Recent efforts by Mexico to measure migration flows

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Recent efforts by Mexico to measure migration flows and stocks Alfredo Bustos (INEGI-Mex) Joint Recent efforts by Mexico to measure migration flows and stocks Alfredo Bustos (INEGI-Mex) Joint UNECE/Eurostat Work Session on Migration Statistics Geneva, 17 -19 October 2012

Summary • Focus on use of different sources for the study of migration. • Summary • Focus on use of different sources for the study of migration. • Flows – From 2006, quarterly LFS has been used to follow changes in household composition, specially via migration. – Arrivals or departures of dwellers over 3 -months are recorded. – Quarterly birth-, death-and migration-rates produced. • Stocks – For emigrants, look at administrative “paper trail” in destination countries. – Example, NCHS information regarding the mother’s place of birth. – Combine with ACS’ birth-rates and age-sex structures for the Mexico-born population residing in the USA to obtain estimate for that population size. • On-going work that could be used in other regions.

Layout • Flows: ENOE, Mexico’s quarterly labour force survey • Stocks: ACS plus Birth Layout • Flows: ENOE, Mexico’s quarterly labour force survey • Stocks: ACS plus Birth Certificate data

FLOWS: ENOE, MEXICO'S QUARTERLY LABOUR FORCE SURVEY FLOWS: ENOE, MEXICO'S QUARTERLY LABOUR FORCE SURVEY

ENOE One of the longest-running statistical projects in the country. • Main purpose, to ENOE One of the longest-running statistical projects in the country. • Main purpose, to produce national and statelevel quarterly unemployment rates. – Information collected continuously over threemonth periods. – Sample size fixed at 120, 060 dwellings every quarter. – New entries are randomly selected with unequal probabilities from stratified sampling frame.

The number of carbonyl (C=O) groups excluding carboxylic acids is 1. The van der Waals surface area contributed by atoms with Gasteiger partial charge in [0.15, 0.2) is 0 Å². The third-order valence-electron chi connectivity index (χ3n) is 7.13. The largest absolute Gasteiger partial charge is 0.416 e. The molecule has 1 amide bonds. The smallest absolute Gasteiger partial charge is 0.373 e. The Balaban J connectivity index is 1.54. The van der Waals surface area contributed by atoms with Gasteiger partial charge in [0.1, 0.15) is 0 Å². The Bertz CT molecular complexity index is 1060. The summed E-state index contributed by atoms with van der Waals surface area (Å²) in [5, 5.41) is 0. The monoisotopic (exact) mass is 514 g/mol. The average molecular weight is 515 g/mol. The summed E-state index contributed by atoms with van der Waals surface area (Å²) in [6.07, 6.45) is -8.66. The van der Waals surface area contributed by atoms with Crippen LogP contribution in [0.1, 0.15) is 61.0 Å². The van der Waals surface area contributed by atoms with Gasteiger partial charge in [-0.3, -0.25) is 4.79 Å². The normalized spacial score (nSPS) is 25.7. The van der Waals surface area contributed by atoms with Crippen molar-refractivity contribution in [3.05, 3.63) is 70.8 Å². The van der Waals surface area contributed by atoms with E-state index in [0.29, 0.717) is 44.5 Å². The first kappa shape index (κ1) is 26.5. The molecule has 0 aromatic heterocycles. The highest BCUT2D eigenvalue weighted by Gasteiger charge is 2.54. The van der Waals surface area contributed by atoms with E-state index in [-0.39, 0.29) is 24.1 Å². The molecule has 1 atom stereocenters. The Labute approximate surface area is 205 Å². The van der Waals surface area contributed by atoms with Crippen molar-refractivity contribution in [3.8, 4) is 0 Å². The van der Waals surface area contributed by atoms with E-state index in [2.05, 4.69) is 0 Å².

Rotation pattern • Each quarter, 20% of households leave sample after completing five-interview tour, Rotation pattern • Each quarter, 20% of households leave sample after completing five-interview tour, • replaced by new (semi-)panel with same size, • remains in sample for five consecutive rounds of interviews, one quarter apart. • Hence, 80% quarter-to-quarter sample overlap. • Useful in determining quarterly change patterns in – household composition, – occupational status of individuals, – etc.

Rotation Pattern Common sample in two successive quarters due to ENOE's Rotation Pattern Rotation Pattern Common sample in two successive quarters due to ENOE's Rotation Pattern

Information Collected Information Collected

Monitoring Household Composition Interested in learning about people who: • are no longer part Monitoring Household Composition Interested in learning about people who: • are no longer part of the household because of – death or – emigration, or • join as new members of the household by reason of – birth or – immigration.